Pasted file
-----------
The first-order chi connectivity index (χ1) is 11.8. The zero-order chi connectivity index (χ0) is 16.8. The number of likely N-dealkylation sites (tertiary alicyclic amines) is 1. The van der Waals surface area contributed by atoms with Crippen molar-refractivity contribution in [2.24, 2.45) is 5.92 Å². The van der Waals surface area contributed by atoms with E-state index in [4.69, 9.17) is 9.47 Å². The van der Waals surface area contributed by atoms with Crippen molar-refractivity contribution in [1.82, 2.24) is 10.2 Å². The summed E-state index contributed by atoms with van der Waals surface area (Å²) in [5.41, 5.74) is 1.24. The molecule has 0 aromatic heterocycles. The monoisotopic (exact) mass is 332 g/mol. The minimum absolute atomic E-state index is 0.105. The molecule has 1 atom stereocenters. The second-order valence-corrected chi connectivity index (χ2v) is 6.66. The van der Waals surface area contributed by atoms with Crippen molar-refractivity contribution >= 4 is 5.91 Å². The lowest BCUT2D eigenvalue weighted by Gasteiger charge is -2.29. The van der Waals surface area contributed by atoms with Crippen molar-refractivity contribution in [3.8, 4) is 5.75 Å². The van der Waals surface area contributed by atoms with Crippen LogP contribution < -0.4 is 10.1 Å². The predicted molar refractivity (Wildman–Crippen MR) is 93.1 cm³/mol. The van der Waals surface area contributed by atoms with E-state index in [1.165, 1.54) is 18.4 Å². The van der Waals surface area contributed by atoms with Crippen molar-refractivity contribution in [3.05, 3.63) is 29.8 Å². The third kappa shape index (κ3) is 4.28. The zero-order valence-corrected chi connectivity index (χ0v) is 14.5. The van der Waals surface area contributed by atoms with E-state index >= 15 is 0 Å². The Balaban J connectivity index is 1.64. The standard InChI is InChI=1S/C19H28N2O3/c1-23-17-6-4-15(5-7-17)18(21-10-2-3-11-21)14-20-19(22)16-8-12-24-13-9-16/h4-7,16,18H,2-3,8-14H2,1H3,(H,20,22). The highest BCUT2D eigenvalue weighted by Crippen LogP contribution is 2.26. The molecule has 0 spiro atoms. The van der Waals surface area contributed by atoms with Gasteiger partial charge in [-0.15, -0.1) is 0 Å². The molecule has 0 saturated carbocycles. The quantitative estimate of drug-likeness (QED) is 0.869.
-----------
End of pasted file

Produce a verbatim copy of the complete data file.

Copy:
The first-order chi connectivity index (χ1) is 11.8. The zero-order chi connectivity index (χ0) is 16.8. The number of likely N-dealkylation sites (tertiary alicyclic amines) is 1. The van der Waals surface area contributed by atoms with Crippen molar-refractivity contribution in [2.24, 2.45) is 5.92 Å². The van der Waals surface area contributed by atoms with E-state index in [4.69, 9.17) is 9.47 Å². The van der Waals surface area contributed by atoms with Crippen molar-refractivity contribution in [1.82, 2.24) is 10.2 Å². The summed E-state index contributed by atoms with van der Waals surface area (Å²) in [5.41, 5.74) is 1.24. The molecule has 0 aromatic heterocycles. The monoisotopic (exact) mass is 332 g/mol. The minimum absolute atomic E-state index is 0.105. The molecule has 1 atom stereocenters. The second-order valence-corrected chi connectivity index (χ2v) is 6.66. The van der Waals surface area contributed by atoms with Crippen molar-refractivity contribution >= 4 is 5.91 Å². The lowest BCUT2D eigenvalue weighted by Gasteiger charge is -2.29. The van der Waals surface area contributed by atoms with Crippen molar-refractivity contribution in [3.8, 4) is 5.75 Å². The van der Waals surface area contributed by atoms with Crippen LogP contribution < -0.4 is 10.1 Å². The predicted molar refractivity (Wildman–Crippen MR) is 93.1 cm³/mol. The van der Waals surface area contributed by atoms with E-state index in [1.165, 1.54) is 18.4 Å². The van der Waals surface area contributed by atoms with Crippen molar-refractivity contribution in [3.05, 3.63) is 29.8 Å². The third kappa shape index (κ3) is 4.28. The zero-order valence-corrected chi connectivity index (χ0v) is 14.5. The van der Waals surface area contributed by atoms with E-state index >= 15 is 0 Å². The Balaban J connectivity index is 1.64. The standard InChI is InChI=1S/C19H28N2O3/c1-23-17-6-4-15(5-7-17)18(21-10-2-3-11-21)14-20-19(22)16-8-12-24-13-9-16/h4-7,16,18H,2-3,8-14H2,1H3,(H,20,22). The highest BCUT2D eigenvalue weighted by Crippen LogP contribution is 2.26. The molecule has 0 spiro atoms. The van der Waals surface area contributed by atoms with Gasteiger partial charge in [-0.15, -0.1) is 0 Å². The molecule has 0 saturated carbocycles. The quantitative estimate of drug-likeness (QED) is 0.869.